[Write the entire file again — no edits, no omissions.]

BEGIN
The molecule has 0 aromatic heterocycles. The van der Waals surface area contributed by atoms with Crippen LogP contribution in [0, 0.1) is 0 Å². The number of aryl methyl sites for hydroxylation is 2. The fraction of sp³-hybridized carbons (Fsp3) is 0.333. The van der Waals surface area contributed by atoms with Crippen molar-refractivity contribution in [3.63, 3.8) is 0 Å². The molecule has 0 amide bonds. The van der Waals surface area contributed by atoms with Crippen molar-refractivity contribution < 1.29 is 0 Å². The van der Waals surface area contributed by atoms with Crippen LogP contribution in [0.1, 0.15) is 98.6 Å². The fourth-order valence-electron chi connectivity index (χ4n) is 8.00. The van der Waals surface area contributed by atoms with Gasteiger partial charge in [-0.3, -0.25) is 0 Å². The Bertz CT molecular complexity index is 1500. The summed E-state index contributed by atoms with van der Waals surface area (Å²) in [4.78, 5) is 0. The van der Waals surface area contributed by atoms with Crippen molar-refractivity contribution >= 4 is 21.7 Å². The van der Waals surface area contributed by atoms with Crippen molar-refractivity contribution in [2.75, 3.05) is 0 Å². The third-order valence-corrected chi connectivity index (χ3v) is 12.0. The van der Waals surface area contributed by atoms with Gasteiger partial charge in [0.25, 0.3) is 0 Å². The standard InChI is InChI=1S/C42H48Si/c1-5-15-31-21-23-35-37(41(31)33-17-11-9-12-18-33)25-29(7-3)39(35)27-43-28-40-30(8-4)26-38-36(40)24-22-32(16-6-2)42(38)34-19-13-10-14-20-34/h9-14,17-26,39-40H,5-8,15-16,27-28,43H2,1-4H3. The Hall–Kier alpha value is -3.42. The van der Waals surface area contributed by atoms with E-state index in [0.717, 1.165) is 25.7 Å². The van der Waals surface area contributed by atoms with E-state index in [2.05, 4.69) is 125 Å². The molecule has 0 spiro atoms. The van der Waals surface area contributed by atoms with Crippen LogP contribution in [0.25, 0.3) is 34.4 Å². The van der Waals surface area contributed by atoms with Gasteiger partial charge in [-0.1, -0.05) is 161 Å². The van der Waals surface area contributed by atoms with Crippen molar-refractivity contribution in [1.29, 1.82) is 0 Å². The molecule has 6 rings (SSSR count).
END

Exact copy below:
The molecule has 0 aromatic heterocycles. The van der Waals surface area contributed by atoms with Crippen LogP contribution in [0, 0.1) is 0 Å². The number of aryl methyl sites for hydroxylation is 2. The fraction of sp³-hybridized carbons (Fsp3) is 0.333. The van der Waals surface area contributed by atoms with Crippen molar-refractivity contribution in [3.63, 3.8) is 0 Å². The molecule has 0 amide bonds. The van der Waals surface area contributed by atoms with Crippen molar-refractivity contribution < 1.29 is 0 Å². The van der Waals surface area contributed by atoms with Crippen LogP contribution in [0.1, 0.15) is 98.6 Å². The fourth-order valence-electron chi connectivity index (χ4n) is 8.00. The van der Waals surface area contributed by atoms with Gasteiger partial charge in [-0.3, -0.25) is 0 Å². The Bertz CT molecular complexity index is 1500. The summed E-state index contributed by atoms with van der Waals surface area (Å²) in [4.78, 5) is 0. The van der Waals surface area contributed by atoms with Crippen molar-refractivity contribution >= 4 is 21.7 Å². The van der Waals surface area contributed by atoms with Crippen molar-refractivity contribution in [2.75, 3.05) is 0 Å². The third-order valence-corrected chi connectivity index (χ3v) is 12.0. The van der Waals surface area contributed by atoms with Gasteiger partial charge in [0.25, 0.3) is 0 Å². The standard InChI is InChI=1S/C42H48Si/c1-5-15-31-21-23-35-37(41(31)33-17-11-9-12-18-33)25-29(7-3)39(35)27-43-28-40-30(8-4)26-38-36(40)24-22-32(16-6-2)42(38)34-19-13-10-14-20-34/h9-14,17-26,39-40H,5-8,15-16,27-28,43H2,1-4H3. The Hall–Kier alpha value is -3.42. The van der Waals surface area contributed by atoms with E-state index in [0.717, 1.165) is 25.7 Å². The van der Waals surface area contributed by atoms with E-state index in [2.05, 4.69) is 125 Å². The molecule has 0 spiro atoms. The van der Waals surface area contributed by atoms with Crippen LogP contribution in [0.25, 0.3) is 34.4 Å². The van der Waals surface area contributed by atoms with Gasteiger partial charge in [-0.1, -0.05) is 161 Å². The van der Waals surface area contributed by atoms with Crippen molar-refractivity contribution in [1.29, 1.82) is 0 Å². The molecule has 6 rings (SSSR count).